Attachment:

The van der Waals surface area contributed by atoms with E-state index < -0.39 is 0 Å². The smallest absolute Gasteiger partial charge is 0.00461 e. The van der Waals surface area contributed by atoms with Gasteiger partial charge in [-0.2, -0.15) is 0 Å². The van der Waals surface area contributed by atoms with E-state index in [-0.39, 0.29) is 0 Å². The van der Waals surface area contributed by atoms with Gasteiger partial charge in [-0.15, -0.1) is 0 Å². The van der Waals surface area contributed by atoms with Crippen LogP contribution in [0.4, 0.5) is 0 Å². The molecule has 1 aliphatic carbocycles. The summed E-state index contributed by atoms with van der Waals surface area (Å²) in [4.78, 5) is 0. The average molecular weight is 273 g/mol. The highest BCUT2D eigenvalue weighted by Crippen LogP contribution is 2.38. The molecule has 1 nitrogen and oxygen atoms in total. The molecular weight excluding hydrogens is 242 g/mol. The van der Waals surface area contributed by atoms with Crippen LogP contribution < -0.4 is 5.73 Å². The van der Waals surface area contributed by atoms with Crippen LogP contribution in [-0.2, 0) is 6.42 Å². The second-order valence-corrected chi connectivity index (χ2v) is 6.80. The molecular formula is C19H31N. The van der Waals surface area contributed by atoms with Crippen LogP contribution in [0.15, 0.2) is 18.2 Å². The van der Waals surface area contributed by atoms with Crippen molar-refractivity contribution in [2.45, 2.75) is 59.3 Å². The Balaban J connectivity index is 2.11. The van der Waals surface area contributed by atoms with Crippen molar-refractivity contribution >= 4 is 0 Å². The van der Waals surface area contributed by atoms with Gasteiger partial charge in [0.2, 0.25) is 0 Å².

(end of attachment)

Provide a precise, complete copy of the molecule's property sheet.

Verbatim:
The van der Waals surface area contributed by atoms with E-state index < -0.39 is 0 Å². The smallest absolute Gasteiger partial charge is 0.00461 e. The van der Waals surface area contributed by atoms with Gasteiger partial charge in [-0.2, -0.15) is 0 Å². The van der Waals surface area contributed by atoms with E-state index in [-0.39, 0.29) is 0 Å². The van der Waals surface area contributed by atoms with Gasteiger partial charge in [-0.15, -0.1) is 0 Å². The van der Waals surface area contributed by atoms with Crippen LogP contribution in [0.4, 0.5) is 0 Å². The molecule has 1 aliphatic carbocycles. The summed E-state index contributed by atoms with van der Waals surface area (Å²) in [4.78, 5) is 0. The average molecular weight is 273 g/mol. The highest BCUT2D eigenvalue weighted by Crippen LogP contribution is 2.38. The molecule has 1 nitrogen and oxygen atoms in total. The molecular weight excluding hydrogens is 242 g/mol. The van der Waals surface area contributed by atoms with Crippen LogP contribution < -0.4 is 5.73 Å². The van der Waals surface area contributed by atoms with Crippen LogP contribution in [-0.2, 0) is 6.42 Å². The second-order valence-corrected chi connectivity index (χ2v) is 6.80. The molecular formula is C19H31N. The van der Waals surface area contributed by atoms with Crippen LogP contribution in [0.15, 0.2) is 18.2 Å². The van der Waals surface area contributed by atoms with Crippen molar-refractivity contribution in [2.45, 2.75) is 59.3 Å². The Balaban J connectivity index is 2.11. The van der Waals surface area contributed by atoms with Crippen molar-refractivity contribution >= 4 is 0 Å². The van der Waals surface area contributed by atoms with Gasteiger partial charge in [0.2, 0.25) is 0 Å².